Many compelling reasons present themselves to oppose the spread of counterfeit drugs. Fakes represent theft of millions upon millions of dollars of value, undermine international protection of intellectual property, and its damage often redounds — unjustly — to pharmaceutical companies.
And counterfeits kill. This article in The American, the magazine of the American Enterprise Institute, documents the death that counterfeits spread throughout the developing world. Author Roger Bate, an AEI fellow, focuses on the harm afflicting Nigerians, especially those suffering from malaria. Not only do their diseases go untreated when they buy fake drugs, adulterated or diluted pharmaceutical dosages help diseases build drug resistance, endangering entire populations.
Many of these products contain no active ingredients at all—one survey in Cambodia showed that over 90 percent of the fake antimalarials seized there contained nothing more potent than chalk. Most of the products tested in Africa do contain some antimalarial compounds, but in many cases not enough to prevent disease—the patient isn’t cured but the parasite has a chance to build up the ability to resist the therapy and pass on that resistance to new generations of parasites. Weakened versions of real malaria drugs can do a great deal more harm in the long term than totally fake ones.
Researchers estimated that 86 percent of understrength medicines analyzed in Kenya and Congo came from India and China. Who makes the bad drugs? Some are deliberate perpetrators, faking the packaging and relabeling aspirin or chalk as an antimalarial. But other culprits are legitimate firms that are simply slack in their operations; with more effort, they might make a perfect copy of a malaria drug. Sometimes the entire firm is operating to unacceptable standards; other times rogue employees work after hours to increase production and sell the drugs to criminal networks.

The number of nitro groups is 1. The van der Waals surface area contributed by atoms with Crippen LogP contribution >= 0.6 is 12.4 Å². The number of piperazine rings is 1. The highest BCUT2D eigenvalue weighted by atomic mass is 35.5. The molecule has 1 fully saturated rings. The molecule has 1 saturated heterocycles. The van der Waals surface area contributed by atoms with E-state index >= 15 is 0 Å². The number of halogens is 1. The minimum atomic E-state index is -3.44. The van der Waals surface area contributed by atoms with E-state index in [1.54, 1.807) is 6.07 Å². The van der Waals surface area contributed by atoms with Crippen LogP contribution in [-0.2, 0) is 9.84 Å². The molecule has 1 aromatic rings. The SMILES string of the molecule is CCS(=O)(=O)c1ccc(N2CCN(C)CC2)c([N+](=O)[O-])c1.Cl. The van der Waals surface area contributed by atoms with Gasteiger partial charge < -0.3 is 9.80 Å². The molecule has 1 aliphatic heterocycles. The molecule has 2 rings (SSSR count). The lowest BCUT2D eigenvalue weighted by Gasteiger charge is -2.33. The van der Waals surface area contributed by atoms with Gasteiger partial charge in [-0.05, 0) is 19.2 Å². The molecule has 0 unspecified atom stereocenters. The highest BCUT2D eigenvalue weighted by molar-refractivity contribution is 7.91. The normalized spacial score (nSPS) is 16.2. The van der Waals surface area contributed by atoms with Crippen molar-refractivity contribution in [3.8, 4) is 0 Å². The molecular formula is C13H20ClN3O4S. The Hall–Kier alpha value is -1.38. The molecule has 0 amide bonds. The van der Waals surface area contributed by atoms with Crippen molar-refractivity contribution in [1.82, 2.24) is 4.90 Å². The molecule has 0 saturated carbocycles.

Bate also details how international aid organizations, such as WHO and the Global Fund to Fight AIDS, Malaria and Tuberculosis, engage in practices that in effect encourage the spread of counterfeits. With U.S. taxpayers accounting for 35 percent of the Fund’s financing, Bate suggests it’s time for accountability, and he reports on successful anti-crime initiatives in Nigeria. In the process, Bate hits another reason for fighting fakes — they’re increasingly made and distributed by organized crime.
We point to this article for several reasons:
Finally, the article serves as a good peg for us to link to the NAM’s Oct. 23 news release, “NAM Joins USTR, Other Business Groups in New Intellectual Property Rights Initiative.”
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